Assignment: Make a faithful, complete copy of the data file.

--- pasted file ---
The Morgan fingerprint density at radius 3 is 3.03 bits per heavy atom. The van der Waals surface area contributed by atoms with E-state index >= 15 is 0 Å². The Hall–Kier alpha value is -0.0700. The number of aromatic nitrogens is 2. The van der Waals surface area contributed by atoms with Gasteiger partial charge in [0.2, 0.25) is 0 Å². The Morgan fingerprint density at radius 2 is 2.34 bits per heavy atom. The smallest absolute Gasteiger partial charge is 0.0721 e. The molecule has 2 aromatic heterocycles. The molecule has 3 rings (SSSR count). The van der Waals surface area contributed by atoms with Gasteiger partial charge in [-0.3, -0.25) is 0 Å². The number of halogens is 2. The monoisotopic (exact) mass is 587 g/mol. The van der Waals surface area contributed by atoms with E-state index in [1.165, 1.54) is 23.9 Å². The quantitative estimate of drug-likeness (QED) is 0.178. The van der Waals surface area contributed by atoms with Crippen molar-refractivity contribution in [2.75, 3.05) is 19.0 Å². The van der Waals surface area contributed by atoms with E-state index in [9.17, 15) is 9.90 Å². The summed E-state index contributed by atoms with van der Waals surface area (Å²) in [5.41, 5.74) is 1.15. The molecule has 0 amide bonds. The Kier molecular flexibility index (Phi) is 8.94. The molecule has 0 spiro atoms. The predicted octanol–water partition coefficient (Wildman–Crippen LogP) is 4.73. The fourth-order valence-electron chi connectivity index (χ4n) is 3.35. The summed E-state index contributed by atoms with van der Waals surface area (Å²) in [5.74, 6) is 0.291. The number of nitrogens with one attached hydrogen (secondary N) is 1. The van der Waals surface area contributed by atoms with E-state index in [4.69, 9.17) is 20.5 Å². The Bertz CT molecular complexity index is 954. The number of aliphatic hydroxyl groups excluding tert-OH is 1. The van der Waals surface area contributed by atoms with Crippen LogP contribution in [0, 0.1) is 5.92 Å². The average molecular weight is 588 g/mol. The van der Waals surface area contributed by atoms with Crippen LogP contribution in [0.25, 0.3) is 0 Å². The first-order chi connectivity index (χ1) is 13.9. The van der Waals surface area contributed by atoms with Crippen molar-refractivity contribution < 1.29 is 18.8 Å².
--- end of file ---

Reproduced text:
The Morgan fingerprint density at radius 3 is 3.03 bits per heavy atom. The van der Waals surface area contributed by atoms with E-state index >= 15 is 0 Å². The Hall–Kier alpha value is -0.0700. The number of aromatic nitrogens is 2. The van der Waals surface area contributed by atoms with Gasteiger partial charge in [0.2, 0.25) is 0 Å². The Morgan fingerprint density at radius 2 is 2.34 bits per heavy atom. The smallest absolute Gasteiger partial charge is 0.0721 e. The molecule has 2 aromatic heterocycles. The molecule has 3 rings (SSSR count). The van der Waals surface area contributed by atoms with Gasteiger partial charge in [-0.3, -0.25) is 0 Å². The number of halogens is 2. The monoisotopic (exact) mass is 587 g/mol. The van der Waals surface area contributed by atoms with E-state index in [1.165, 1.54) is 23.9 Å². The quantitative estimate of drug-likeness (QED) is 0.178. The van der Waals surface area contributed by atoms with Crippen molar-refractivity contribution in [2.75, 3.05) is 19.0 Å². The van der Waals surface area contributed by atoms with E-state index in [9.17, 15) is 9.90 Å². The summed E-state index contributed by atoms with van der Waals surface area (Å²) in [5.41, 5.74) is 1.15. The molecule has 0 amide bonds. The Kier molecular flexibility index (Phi) is 8.94. The molecule has 0 spiro atoms. The predicted octanol–water partition coefficient (Wildman–Crippen LogP) is 4.73. The fourth-order valence-electron chi connectivity index (χ4n) is 3.35. The summed E-state index contributed by atoms with van der Waals surface area (Å²) in [5.74, 6) is 0.291. The number of nitrogens with one attached hydrogen (secondary N) is 1. The van der Waals surface area contributed by atoms with E-state index in [4.69, 9.17) is 20.5 Å². The Bertz CT molecular complexity index is 954. The number of aliphatic hydroxyl groups excluding tert-OH is 1. The van der Waals surface area contributed by atoms with Crippen LogP contribution in [0, 0.1) is 5.92 Å². The average molecular weight is 588 g/mol. The van der Waals surface area contributed by atoms with Crippen LogP contribution in [0.25, 0.3) is 0 Å². The first-order chi connectivity index (χ1) is 13.9. The van der Waals surface area contributed by atoms with Crippen molar-refractivity contribution < 1.29 is 18.8 Å².